Paul Shafer is an assistant professor of health law, policy, and management at the Boston University School of Public Health, follow him on Twitter @shaferpr. Nambi Ndugga is a policy analyst at the Boston University School of Public Health, follow her on Twitter @joerianatalie.
In January 2020, the Centers for Medicare and Medicaid Services (CMS) issued a letter to state Medicaid directors that let them convert Medicaid programs from the current state-federal partnership model to a block grant model. The block grant model would introduce caps to Medicaid funding. These changes could have detrimental impacts on historically marginalized populations who have already been adversely affected by the pandemic.
In an editorial in the American Journal of Public Health, we discuss how block grants and other recent pushes, like work requirements and elimination of retroactive eligibility, in Medicaid policy in combination with established structural discriminatory practices negatively affect Black Americans and other people of color.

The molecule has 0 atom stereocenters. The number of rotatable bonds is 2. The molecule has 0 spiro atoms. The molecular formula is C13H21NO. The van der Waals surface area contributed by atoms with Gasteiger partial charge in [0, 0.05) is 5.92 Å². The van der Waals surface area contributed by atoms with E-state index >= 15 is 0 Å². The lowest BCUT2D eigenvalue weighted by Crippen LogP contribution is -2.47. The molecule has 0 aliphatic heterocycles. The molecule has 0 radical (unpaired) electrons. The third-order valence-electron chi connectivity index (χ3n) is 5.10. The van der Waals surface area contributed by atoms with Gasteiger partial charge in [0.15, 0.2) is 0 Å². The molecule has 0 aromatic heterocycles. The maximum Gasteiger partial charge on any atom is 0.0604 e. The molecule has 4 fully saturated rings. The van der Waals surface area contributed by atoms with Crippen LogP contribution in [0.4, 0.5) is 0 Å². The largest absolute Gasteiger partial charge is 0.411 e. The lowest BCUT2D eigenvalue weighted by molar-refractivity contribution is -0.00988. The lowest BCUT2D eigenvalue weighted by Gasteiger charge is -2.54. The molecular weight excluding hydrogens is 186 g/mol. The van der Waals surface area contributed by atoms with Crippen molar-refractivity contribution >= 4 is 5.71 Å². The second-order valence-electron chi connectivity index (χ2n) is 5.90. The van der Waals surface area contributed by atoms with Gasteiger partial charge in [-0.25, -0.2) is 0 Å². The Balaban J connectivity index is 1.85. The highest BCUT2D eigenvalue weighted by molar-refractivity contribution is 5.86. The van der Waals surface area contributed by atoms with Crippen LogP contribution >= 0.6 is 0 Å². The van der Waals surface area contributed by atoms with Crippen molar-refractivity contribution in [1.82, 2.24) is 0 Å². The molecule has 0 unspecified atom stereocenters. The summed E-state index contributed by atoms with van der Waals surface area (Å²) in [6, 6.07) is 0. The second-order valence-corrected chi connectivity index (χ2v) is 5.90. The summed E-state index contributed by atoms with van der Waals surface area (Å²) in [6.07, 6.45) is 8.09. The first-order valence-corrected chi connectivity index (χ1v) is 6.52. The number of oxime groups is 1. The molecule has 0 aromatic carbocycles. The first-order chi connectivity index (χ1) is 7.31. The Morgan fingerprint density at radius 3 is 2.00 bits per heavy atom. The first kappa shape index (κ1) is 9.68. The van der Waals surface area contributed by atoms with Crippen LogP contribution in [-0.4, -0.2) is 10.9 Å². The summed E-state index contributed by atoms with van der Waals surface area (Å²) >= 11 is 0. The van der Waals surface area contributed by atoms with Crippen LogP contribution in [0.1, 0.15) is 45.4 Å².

As we wrote,
HAO [Healthy Adult Opportunities] could have devastating impacts on lower-income families who may be unable to pay ‘up to 5% of their household income’ to cover out-of-pocket costs or will be punished by suspension from Medicaid for failing to pay any required premiums. States will also be able to adjust benefits, cost-sharing, and other requirements to stay within budget without additional CMS approval. Due to the large and persistent structural inequities faced by Black Americans and other people of color daily, this could have a particularly devastating impact on their health.
The persistent inequities experienced by marginalized populations and their ties to poor health outcomes has been extensively documented. As we navigate a pandemic and economic recession, now, more than ever is the time for public health professionals and policy-makers to call out these injustices.
Read more here.
Research for this piece was supported by the Laura and John Arnold Foundation.